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We have a data set of a company that needs to predict their employee resignation status.

So We developed four classification models "Bagging","Boosting", "RandomForest" and "Logistic". The task we have is to predict the resignation probability of the non resigned employees of the data set. The non resigned employees are also in the training set. So technically we have to do the prediction on the training set too.

The problem occurred is when a specific observation is in the test set it gives a prediction probability which is completely different from the prediction probability when it is in the training set.

E.g. when the employee no 00 is in the test set the prediction probability is 30% but when he is in the training set the probability is 7%.

We fitted the models with and without feature selections. For both methods the problem exists. What would be the problems in the models and what can we do to overcome this problem?

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    $\begingroup$ Your sample size must be very small. A small data size is not appropriate for machine learning. How big it is? $\endgroup$
    – SmallChess
    Sep 7 '18 at 7:33
  • $\begingroup$ Does this happen with sufficiently regularized logistic regression ? (which should be more stable than the others) $\endgroup$ Sep 7 '18 at 8:28
  • $\begingroup$ The sample size is 154 observations. We used Logistic with LASSO penalty $\endgroup$ Sep 7 '18 at 8:34
  • $\begingroup$ have you checked that all data preprocessing steps are applied prior to the prediction stage? $\endgroup$
    – ReneBt
    Sep 7 '18 at 8:54
  • $\begingroup$ Yes, All the pre processing steps are stored as a function in R. It runs prior to the model fitting stage. $\endgroup$ Sep 7 '18 at 8:59
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A first answer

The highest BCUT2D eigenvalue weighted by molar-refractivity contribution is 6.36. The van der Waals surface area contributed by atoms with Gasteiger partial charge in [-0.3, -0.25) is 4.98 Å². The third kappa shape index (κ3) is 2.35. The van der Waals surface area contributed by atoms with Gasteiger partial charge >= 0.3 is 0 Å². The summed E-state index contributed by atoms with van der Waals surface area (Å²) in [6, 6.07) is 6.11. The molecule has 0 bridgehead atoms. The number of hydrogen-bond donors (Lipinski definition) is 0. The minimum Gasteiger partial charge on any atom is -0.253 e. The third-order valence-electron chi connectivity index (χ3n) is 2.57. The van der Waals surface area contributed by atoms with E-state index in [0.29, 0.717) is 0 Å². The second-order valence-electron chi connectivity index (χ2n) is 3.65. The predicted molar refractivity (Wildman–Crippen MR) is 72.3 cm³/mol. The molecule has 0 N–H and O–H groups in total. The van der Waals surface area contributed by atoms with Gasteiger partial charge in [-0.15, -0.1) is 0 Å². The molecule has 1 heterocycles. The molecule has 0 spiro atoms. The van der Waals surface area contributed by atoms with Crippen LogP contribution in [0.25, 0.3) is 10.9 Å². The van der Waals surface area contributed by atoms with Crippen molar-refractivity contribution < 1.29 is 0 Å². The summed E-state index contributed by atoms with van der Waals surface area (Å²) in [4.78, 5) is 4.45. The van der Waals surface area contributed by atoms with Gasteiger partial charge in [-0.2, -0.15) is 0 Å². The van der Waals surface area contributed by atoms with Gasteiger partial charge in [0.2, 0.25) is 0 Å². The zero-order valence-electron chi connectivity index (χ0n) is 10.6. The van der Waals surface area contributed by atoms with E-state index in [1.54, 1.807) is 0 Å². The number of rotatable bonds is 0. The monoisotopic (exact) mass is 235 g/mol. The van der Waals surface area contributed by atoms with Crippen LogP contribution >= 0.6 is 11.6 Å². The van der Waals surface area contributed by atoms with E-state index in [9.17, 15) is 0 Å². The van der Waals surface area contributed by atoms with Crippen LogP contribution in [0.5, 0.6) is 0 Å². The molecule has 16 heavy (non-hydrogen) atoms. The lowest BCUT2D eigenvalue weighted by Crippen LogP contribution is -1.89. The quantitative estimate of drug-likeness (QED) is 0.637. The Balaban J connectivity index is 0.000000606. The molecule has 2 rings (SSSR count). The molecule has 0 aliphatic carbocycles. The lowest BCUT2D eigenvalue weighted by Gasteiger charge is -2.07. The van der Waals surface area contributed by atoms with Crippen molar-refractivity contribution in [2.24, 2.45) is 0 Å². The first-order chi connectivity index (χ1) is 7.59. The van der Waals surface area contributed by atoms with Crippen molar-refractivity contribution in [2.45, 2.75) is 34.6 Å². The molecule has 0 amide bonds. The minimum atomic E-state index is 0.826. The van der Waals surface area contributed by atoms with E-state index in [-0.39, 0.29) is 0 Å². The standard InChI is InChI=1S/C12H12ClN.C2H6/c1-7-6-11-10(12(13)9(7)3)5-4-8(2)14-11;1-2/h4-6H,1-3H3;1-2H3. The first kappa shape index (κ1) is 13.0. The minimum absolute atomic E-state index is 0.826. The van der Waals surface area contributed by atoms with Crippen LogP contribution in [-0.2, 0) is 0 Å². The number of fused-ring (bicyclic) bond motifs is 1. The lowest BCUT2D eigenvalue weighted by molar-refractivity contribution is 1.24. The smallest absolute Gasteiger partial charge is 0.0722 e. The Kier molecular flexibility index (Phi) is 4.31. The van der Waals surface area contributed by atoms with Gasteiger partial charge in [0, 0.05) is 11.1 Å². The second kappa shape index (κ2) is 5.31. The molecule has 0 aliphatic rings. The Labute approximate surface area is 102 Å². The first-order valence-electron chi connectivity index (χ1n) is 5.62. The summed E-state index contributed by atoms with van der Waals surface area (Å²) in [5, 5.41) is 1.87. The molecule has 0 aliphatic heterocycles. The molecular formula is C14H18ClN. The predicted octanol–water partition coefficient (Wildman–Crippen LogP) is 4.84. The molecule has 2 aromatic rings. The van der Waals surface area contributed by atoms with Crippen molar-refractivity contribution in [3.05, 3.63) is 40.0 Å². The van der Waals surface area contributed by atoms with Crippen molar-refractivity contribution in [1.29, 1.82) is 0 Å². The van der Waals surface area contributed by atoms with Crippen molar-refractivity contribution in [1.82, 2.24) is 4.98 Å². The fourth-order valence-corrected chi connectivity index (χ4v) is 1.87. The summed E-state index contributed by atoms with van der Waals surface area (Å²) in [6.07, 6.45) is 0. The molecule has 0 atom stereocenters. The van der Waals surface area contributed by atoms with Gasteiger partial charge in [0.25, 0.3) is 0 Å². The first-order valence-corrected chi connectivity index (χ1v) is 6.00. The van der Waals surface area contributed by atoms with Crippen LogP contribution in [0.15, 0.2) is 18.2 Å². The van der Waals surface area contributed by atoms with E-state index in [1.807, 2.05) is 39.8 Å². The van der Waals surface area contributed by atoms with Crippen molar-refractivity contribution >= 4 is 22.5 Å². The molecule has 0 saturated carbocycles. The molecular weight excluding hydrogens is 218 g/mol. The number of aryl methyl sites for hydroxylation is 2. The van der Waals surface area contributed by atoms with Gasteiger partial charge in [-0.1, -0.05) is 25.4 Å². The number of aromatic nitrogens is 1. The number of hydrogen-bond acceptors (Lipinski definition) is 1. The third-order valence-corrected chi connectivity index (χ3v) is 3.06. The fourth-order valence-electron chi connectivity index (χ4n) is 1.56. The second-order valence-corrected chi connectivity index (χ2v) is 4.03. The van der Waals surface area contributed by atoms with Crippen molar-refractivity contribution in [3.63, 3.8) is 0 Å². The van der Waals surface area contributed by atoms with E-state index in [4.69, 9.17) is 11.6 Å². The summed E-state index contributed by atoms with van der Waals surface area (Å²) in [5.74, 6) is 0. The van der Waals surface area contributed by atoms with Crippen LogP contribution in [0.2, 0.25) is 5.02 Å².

Providing a definitive answer wil be difficult without knowing more about your data, understanding the models and chosen hyperparameters, and performing various checks on the results.

One possible cause of such behaviour is, as you hint in the question title, model instability.

Intuitively, a stable algorithm is one for which the prediction does not change much when the training data is modified slightly.

Which is the opposite of what seems to be happening to you (see here for a detailed description of algorithmic stability) Variance of $K$-fold cross-validation estimates as $f(K)$: what is the role of "stability"?

Without going into the details of the above post, the stabilty of a model will depend on:

  • The inherent algorithm being used: for example decision trees are notoriously unstable, while $L_2$ ridge regression is inherently more stable (for appropriate regularization parameter)
  • The size of the data set
  • The number of outliers, their distribution, and their values

This is assuming there are no pre-processing or feature selection steps beforehand as these will add many more possible sources of instability. For example Lasso on correlated features is known to be unstable.

What you could try

Assuming your objective is to reduce the instability of your algorithm, you could try the following

  • Add $L_2$ regularization, or a combination of $L_1$ and $L_2$ (elastic net)
  • Use different, more stable, algorithms (e.g. bagged regularizers, soft margin SVM with regularization etc..)
  • Transform your data (remove outliers, obtain more data, perform PCA, compression etc..)
  • Add "robustifying" steps to your algorithm. These will depend on the algorithm and may or may not exist. An example are the robustifying iterations added to the following LOESS algorithm

Note that algorithm stability does not necessarily imply better predictions or performance of your model...

A toy example

The same polynomial linear regression algorithm is unstable in the LHS, and stable in the RHS. More data points reduce the effect of outliers on the model.

enter image description here

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